BALTIMORE — The U.S. Department of Homeland Security’s decision to rescind the Temporary Protective Status (TPS) designation for Haitian immigrants discriminates against immigrants of color, in violation of the Fifth Amendment, according to a new lawsuit filed today on behalf of the National Association for the Advancement of Colored People (NAACP) by the NAACP Legal Defense and Educational Fund (LDF) in the U.S. District Court for the District of Maryland.
The lawsuit claims that the Department of Homeland Security (DHS), former Acting DHS Secretary Elaine C. Duke, and current DHS Secretary Kirstjen Nielson took irrational and discriminatory government action, denying Haitian immigrants their right to due process and equal protection under the Fifth Amendment. The NAACP, acting on behalf of its Haitian members who are TPS protected, argues that DHS intended to discriminate against Haitian immigrants living in the United States because of their race and national origin.
“This is a simple case. Our democracy rests on the bedrock principle that every person is equal before the law. Governmental decisions that target people based on racial discrimination violate our Constitution,” said Sherrilyn Ifill, President & Director-Counsel of the NAACP Legal Defense & Educational Fund, Inc. “The decision by the Department of Homeland Security to rescind TPS status for Haitian immigrants was infected by racial discrimination. Every step taken by the Department to reach this decision reveals that far from a rational and fact-based determination, this decision was driven by calculated, determined and intentional discrimination against Haitian immigrants.”
“The action by the Department of Homeland Security to rescind TPS status for Haitian immigrants is clearly racially motivated,” said Derrick Johnson, NAACP President and CEO. “The U.S. Constitution prohibits singling out certain immigrants for harsh treatment based on their skin color and/or ethnicity. But more than that, basic fairness militates against this draconian action taken by DHS under the direction of President Trump.”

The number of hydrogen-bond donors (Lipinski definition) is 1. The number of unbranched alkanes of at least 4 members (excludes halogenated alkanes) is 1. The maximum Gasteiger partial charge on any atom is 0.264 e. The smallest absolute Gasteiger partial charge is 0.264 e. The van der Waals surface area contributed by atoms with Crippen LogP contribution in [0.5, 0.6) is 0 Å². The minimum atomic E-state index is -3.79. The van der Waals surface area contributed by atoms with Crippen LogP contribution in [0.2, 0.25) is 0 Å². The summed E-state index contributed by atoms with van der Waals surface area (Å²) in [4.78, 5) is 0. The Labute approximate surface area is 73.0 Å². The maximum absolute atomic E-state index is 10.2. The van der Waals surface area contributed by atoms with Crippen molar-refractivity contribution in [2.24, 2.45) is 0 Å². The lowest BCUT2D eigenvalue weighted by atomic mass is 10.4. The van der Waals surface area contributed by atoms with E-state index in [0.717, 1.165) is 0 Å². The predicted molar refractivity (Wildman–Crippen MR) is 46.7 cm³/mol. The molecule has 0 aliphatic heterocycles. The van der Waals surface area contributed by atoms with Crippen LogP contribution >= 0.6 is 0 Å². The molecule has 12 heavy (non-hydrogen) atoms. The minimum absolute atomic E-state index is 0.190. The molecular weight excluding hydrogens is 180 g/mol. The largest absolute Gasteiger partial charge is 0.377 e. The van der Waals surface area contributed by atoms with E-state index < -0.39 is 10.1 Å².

The lawsuit seeks to enjoin DHS’s November 2017 decision to rescind Temporary Protective Status for Haitian immigrants, as it reflects “an egregious departure from the TPS statute’s requirements and the intent to discriminate on the basis of race.” The lawsuit also asks the Court to declare that DHS violated the United States Constitution and the rule of law in rescinding the Haitian TPS, and to declare the action void and without legal force.
As evidence of the intent to discriminate, the lawsuit cites public reporting that DHS sought crime data on Haitians with TPS, as well as information on how many Haitian nationals were receiving public benefits. The lawsuit alleges that the Department’s efforts to gather this specific data on Haitian TPS designees “trades on false anti-Black stereotypes about criminality and exploitation of public benefits, and suggests the effort to manufacture a public safety rationale for the planned rescission.”
The complaint further alleges that President Trump’s public hostility toward immigrants of color was a contributing factor in the decision to rescind Haitian TPS. For example, in a recently reported White House meeting with several U.S. Senators, Trump disparaged a draft immigration plan that protected people from Haiti, El Salvador and some African countries, and noted his preference for immigrants from mostly white European countries. Earlier in 2017, the President suggested that Haitians “all have AIDS,” upon learning that 15,000 Haitians had received visas to enter the United States. He reportedly asked, “Why do we need more Haitians?”
“It’s disheartening to see the Haitian community targeted and mistreated in this way, but it also is not surprising,” said Raymond Audain, Senior Counsel at LDF. “This decision reflects a shameful and persistent pattern of conduct by this Administration in which racial stereotypes drive policy decisions.”
Haitian immigrants first received Temporary Protective Status in 2010 as part of the Department of Homeland Security’s efforts to assist the country after it was struck by a 7.0 magnitude earthquake, one of the deadliest earthquakes in history. Haiti’s TPS designations have been extended multiple times due to many factors, including multiple hurricanes and a cholera outbreak. On November 20, 2017, the DHS announced its plans to terminate temporary protective status for Haiti, which would go into effect in May 2019, ignoring bipartisan pleas to extend TPS designation for Haitian immigrants.
“Our great nation fought a civil war to establish the bedrock principle that the government may not discriminate against any person, whether citizen or non-citizen, based on that person’s race or ethnicity. The NAACP stands ready to challenge any violation of that principle, as today’s action clearly demonstrates,” said Bradford M. Berry, General Counsel of the NAACP.
Founded in 1940, the NAACP Legal Defense and Educational Fund, Inc. (LDF) is the nation’s first civil and human rights law organization and has been completely separate from the National Association for the Advancement of Colored People (NAACP) since 1957—although LDF was originally founded by the NAACP and shares its commitment to equal rights. LDF’s Thurgood Marshall Institute is a multi-disciplinary and collaborative hub within LDF that launches targeted campaigns and undertakes innovative research to shape the civil rights narrative. In media attributions, please refer to us as the NAACP Legal Defense Fund or LDF.